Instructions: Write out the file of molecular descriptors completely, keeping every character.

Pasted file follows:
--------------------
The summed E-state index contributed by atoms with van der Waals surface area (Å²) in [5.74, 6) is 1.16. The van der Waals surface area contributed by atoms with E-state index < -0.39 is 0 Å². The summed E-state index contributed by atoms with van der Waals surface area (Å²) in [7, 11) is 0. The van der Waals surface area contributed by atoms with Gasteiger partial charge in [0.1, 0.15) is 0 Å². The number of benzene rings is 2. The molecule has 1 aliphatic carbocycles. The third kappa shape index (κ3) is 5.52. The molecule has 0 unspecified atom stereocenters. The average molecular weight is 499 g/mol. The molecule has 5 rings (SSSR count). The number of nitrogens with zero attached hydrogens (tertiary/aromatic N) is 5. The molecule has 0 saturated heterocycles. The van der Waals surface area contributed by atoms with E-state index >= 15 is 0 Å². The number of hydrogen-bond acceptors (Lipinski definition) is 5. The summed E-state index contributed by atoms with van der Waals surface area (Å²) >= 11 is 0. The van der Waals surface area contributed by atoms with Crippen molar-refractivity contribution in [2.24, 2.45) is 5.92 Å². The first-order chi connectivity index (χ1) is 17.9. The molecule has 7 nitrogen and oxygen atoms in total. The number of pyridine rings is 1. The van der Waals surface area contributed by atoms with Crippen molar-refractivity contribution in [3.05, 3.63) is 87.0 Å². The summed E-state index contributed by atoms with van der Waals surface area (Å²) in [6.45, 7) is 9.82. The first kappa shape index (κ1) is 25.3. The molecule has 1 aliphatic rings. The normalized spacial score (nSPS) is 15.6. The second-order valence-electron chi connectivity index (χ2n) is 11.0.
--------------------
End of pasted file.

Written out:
The summed E-state index contributed by atoms with van der Waals surface area (Å²) in [5.74, 6) is 1.16. The van der Waals surface area contributed by atoms with E-state index < -0.39 is 0 Å². The summed E-state index contributed by atoms with van der Waals surface area (Å²) in [7, 11) is 0. The van der Waals surface area contributed by atoms with Gasteiger partial charge in [0.1, 0.15) is 0 Å². The number of benzene rings is 2. The molecule has 1 aliphatic carbocycles. The third kappa shape index (κ3) is 5.52. The molecule has 0 unspecified atom stereocenters. The average molecular weight is 499 g/mol. The molecule has 5 rings (SSSR count). The number of nitrogens with zero attached hydrogens (tertiary/aromatic N) is 5. The molecule has 0 saturated heterocycles. The van der Waals surface area contributed by atoms with E-state index >= 15 is 0 Å². The number of hydrogen-bond acceptors (Lipinski definition) is 5. The summed E-state index contributed by atoms with van der Waals surface area (Å²) >= 11 is 0. The van der Waals surface area contributed by atoms with Crippen molar-refractivity contribution in [2.24, 2.45) is 5.92 Å². The first-order chi connectivity index (χ1) is 17.9. The molecule has 7 nitrogen and oxygen atoms in total. The number of pyridine rings is 1. The van der Waals surface area contributed by atoms with Crippen molar-refractivity contribution in [3.05, 3.63) is 87.0 Å². The summed E-state index contributed by atoms with van der Waals surface area (Å²) in [6.45, 7) is 9.82. The first kappa shape index (κ1) is 25.3. The molecule has 1 aliphatic rings. The normalized spacial score (nSPS) is 15.6. The second-order valence-electron chi connectivity index (χ2n) is 11.0.